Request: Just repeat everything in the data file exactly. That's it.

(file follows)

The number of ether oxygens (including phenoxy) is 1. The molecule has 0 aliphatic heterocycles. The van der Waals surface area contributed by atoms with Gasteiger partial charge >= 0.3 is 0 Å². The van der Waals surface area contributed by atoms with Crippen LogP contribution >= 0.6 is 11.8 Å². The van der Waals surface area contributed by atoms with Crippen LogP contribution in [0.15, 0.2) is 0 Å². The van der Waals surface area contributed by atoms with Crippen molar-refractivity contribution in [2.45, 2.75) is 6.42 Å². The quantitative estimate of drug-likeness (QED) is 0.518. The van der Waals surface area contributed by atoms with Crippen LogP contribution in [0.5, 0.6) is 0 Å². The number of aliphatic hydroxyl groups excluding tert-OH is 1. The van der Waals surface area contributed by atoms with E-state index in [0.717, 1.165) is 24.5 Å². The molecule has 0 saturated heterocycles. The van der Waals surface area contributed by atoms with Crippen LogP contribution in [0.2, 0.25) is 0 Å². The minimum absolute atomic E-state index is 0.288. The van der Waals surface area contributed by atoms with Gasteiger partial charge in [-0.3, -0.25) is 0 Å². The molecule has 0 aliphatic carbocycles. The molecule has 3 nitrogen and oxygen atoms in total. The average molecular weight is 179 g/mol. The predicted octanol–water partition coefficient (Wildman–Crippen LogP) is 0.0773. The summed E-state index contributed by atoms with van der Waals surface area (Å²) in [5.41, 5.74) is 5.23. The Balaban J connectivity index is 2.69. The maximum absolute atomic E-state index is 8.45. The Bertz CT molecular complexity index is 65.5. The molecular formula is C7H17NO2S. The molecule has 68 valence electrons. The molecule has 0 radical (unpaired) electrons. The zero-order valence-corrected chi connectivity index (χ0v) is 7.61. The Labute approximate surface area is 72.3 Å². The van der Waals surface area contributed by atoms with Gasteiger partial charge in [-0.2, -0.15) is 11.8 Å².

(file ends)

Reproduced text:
The number of ether oxygens (including phenoxy) is 1. The molecule has 0 aliphatic heterocycles. The van der Waals surface area contributed by atoms with Gasteiger partial charge >= 0.3 is 0 Å². The van der Waals surface area contributed by atoms with Crippen LogP contribution >= 0.6 is 11.8 Å². The van der Waals surface area contributed by atoms with Crippen LogP contribution in [0.15, 0.2) is 0 Å². The van der Waals surface area contributed by atoms with Crippen molar-refractivity contribution in [2.45, 2.75) is 6.42 Å². The quantitative estimate of drug-likeness (QED) is 0.518. The van der Waals surface area contributed by atoms with Crippen LogP contribution in [0.5, 0.6) is 0 Å². The number of aliphatic hydroxyl groups excluding tert-OH is 1. The van der Waals surface area contributed by atoms with E-state index in [0.717, 1.165) is 24.5 Å². The molecule has 0 saturated heterocycles. The van der Waals surface area contributed by atoms with Crippen LogP contribution in [0.2, 0.25) is 0 Å². The minimum absolute atomic E-state index is 0.288. The van der Waals surface area contributed by atoms with Gasteiger partial charge in [-0.3, -0.25) is 0 Å². The molecule has 0 aliphatic carbocycles. The molecule has 3 nitrogen and oxygen atoms in total. The average molecular weight is 179 g/mol. The predicted octanol–water partition coefficient (Wildman–Crippen LogP) is 0.0773. The summed E-state index contributed by atoms with van der Waals surface area (Å²) in [5.41, 5.74) is 5.23. The Balaban J connectivity index is 2.69. The maximum absolute atomic E-state index is 8.45. The Bertz CT molecular complexity index is 65.5. The molecular formula is C7H17NO2S. The molecule has 68 valence electrons. The molecule has 0 radical (unpaired) electrons. The zero-order valence-corrected chi connectivity index (χ0v) is 7.61. The Labute approximate surface area is 72.3 Å². The van der Waals surface area contributed by atoms with Gasteiger partial charge in [-0.2, -0.15) is 11.8 Å².